Yazidis divided over selection of new leader

After the death of the spiritual leader of the Yazidi sect in Iraq and the world, differences come up over the selection of his successor.

al-monitor Iraqi Yazidis carry the coffin of Yazidi leader Mir Tahseen Said Ali Beg during his funeral in Shikhan in Dahuk province, Iraq, Feb. 4, 2019.  Photo by REUTERS/Ari Jalal.

Feb 17, 2019

ERBIL, Iraq — Yazidi Prince Tahseen Said died in a hospital in Germany Jan. 28 at the age of 86 after a long struggle with illness. His death launched a debate about his potential successor in the international Yazidi community. The debate revealed strong divisions over the leadership of this minority group that lived through a genocide perpetrated by the Islamic State in the summer of 2014.

The prince's remains reached Iraqi Kurdistan Feb. 4. Officials from both the Baghdad and Erbil governments attended the funeral. Prince Tahseen was buried in his hometown of Baadra in the Shekhan district of the Ninevah governorate.

Prince Tahseen was born Aug. 15, 1933. He was crowned prince of the Yazidis following the nomination of his grandmother, Princess Meyan Khatun, and the approval of the government of the Kingdom of Iraq. After his father, Prince Saied Ali Bek, died in 1944, he took over and led the Yazidis for more than seven decades.

The prince did not nominate a leader of the Yazidi emirate — a social and symbolic entity — or a successor to the throne. The void left the Yazidi community filled with uncertainty.

Some Yazidi writers have suggested organizing elections for the Yazidis of Syria, Iraq, Turkey and Georgia to vote for their new prince. While there is no standard for choosing a new prince, those writers have suggested that an oversight committee be formed to run the elections. Then, once the new prince is chosen, he would choose two of the royal line to succeed him. He would then assign a successor and a delegate. This could be a way to preserve the Yazidi emirate and avoid clashes and divisions.

Six candidates nominated themselves to succeed the prince. Yazidi writer Saman Dawed revealed the names of those candidates. Each candidate is backed and campaigned for by a group of Yazidis on social media. Dawed believes that the two biggest names are the prince’s eldest son and fiduciary, Prince Hazim Tahseen Bek, and his youngest brother, Prince Ismat Tahseen Bek.

According to Dawed, Ismat has been better received by the public. Yet the eldest is more powerful, as he enjoys political support from the Kurdistan Democratic Party.

Yazidi Princess Oroub Ismail told Al-Monitor it should be possible to nominate a princess to lead the Yazidis. She believes that women could lead the Yazidi community better than men if they are given the chance. Men have recently failed to protect the Yazidis from genocide. The princess expressed her interest in putting her candidacy to lead the Yazidi emirate if the competition were fair and transparent.

A number of Yazidi intellectuals issued a statement regarding the future of the royal family. They wrote that there should be a consensus on the successor and that the Yazidis should follow the established norms of the emirate dictating that both parents of the chosen prince be of the royal line.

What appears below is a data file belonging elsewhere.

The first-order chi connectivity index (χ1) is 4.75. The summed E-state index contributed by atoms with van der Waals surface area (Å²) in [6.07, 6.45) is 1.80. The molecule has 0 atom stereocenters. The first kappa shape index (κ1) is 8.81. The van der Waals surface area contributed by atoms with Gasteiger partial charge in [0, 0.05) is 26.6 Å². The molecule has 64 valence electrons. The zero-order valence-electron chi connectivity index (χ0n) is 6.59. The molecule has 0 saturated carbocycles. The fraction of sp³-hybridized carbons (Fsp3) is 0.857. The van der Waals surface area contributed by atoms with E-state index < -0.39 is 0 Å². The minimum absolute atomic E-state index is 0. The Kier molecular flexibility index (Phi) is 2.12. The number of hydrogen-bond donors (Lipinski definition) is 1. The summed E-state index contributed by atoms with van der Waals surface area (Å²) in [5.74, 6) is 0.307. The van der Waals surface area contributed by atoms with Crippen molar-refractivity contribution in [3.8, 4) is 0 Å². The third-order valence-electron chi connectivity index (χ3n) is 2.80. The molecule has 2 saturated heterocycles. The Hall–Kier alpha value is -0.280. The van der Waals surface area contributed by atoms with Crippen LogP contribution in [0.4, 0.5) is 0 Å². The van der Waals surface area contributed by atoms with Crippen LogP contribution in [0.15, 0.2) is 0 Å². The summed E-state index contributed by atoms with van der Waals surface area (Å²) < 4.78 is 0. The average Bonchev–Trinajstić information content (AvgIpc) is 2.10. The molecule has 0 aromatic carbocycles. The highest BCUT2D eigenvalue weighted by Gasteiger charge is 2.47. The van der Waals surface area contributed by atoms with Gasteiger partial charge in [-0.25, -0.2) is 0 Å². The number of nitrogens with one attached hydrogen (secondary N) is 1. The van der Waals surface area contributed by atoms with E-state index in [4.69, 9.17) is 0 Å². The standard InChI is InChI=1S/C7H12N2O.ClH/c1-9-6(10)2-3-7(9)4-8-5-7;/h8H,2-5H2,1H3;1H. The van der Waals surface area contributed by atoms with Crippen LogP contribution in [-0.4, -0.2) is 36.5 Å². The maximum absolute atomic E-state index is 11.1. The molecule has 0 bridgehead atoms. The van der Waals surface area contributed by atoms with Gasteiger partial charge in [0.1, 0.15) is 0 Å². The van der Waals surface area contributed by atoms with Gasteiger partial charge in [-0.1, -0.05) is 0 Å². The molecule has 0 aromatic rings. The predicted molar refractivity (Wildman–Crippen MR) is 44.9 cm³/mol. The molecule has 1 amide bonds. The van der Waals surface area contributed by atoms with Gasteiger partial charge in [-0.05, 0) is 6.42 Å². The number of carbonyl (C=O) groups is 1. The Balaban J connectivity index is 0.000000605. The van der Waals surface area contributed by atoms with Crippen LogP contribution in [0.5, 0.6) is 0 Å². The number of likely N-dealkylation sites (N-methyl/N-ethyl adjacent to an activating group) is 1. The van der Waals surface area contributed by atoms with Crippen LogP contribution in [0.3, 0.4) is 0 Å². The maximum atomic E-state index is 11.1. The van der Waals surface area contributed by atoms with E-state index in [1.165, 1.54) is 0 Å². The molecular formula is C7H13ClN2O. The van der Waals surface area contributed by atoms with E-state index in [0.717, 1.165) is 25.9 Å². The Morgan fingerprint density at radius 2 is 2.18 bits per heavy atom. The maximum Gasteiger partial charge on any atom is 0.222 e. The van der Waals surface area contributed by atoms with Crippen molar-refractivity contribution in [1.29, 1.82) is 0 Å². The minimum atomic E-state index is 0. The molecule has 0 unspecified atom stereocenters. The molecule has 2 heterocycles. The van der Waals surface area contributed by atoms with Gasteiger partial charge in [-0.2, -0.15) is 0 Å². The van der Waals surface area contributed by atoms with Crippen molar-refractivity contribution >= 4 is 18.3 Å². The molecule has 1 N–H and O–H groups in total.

The statement called on the “Yazidi community, the Spiritual Council and the royal family to unite their discourse on the matter and respect the fundamental norms that the Yazidi emirate was founded on.”

The statement concluded with the hope that “the choice will be made away from the external influences, whatever their sources are. The new prince must represent the will of the Yazidis and reflect their aspirations.”

Dawed pointed out that the insistence of the educated elite on a prince of pure royal descent poses complications. Neither Hazim nor Ismat satisfies the condition, which may lead to the nomination of other descendants, such as the diplomat and grandson of the prince, Prince Breen Said Tahseen Bek.

Yet Khalil Jindy, a Yazidi author and researcher, believes that politics will dominate when choosing a successor. For example, when the late prince was appointed in 1944, he was supported by the kingdom’s government at the time. Another component was the support of the Baath Party, which took power in 1968. The Baath Party nominated Bayezid Ismail Bek as prince. At the time, the Yazidi community could do nothing but comply with the political pressure.

Jindy believes that since the Yazidis and the royal family are located within areas where the Kurdistan Democratic Party is powerful, the latter will surely have a strong say regarding the nomination of a new successor. They certainly want someone who supports their politics. Because of this influence, the new prince will be weak and lack the power to resist political pressure. Local matters will become more complicated, and the Yazidi community will become even more divided, with more insurgent groups working against the new prince.

For the Yazidi community to overcome its current situation, Jindy suggests that the new prince, the Spiritual Council and the Yazidi elite reform the Yazidi spiritual institution by adopting modern methods for electing a leader. They must shift the decision-making power from individuals to institutions so that it will become harder to make unilateral decisions and possible to protect the process from outside influence. A parliament or assembly is also needed. Such a body should include Yazidi representatives from different areas within Iraq and the Kurdistan region. Without these changes, the emirate will remain weak.

Yazidi elites who are keen to protect Yazidi unity and identity agree with Jindy.

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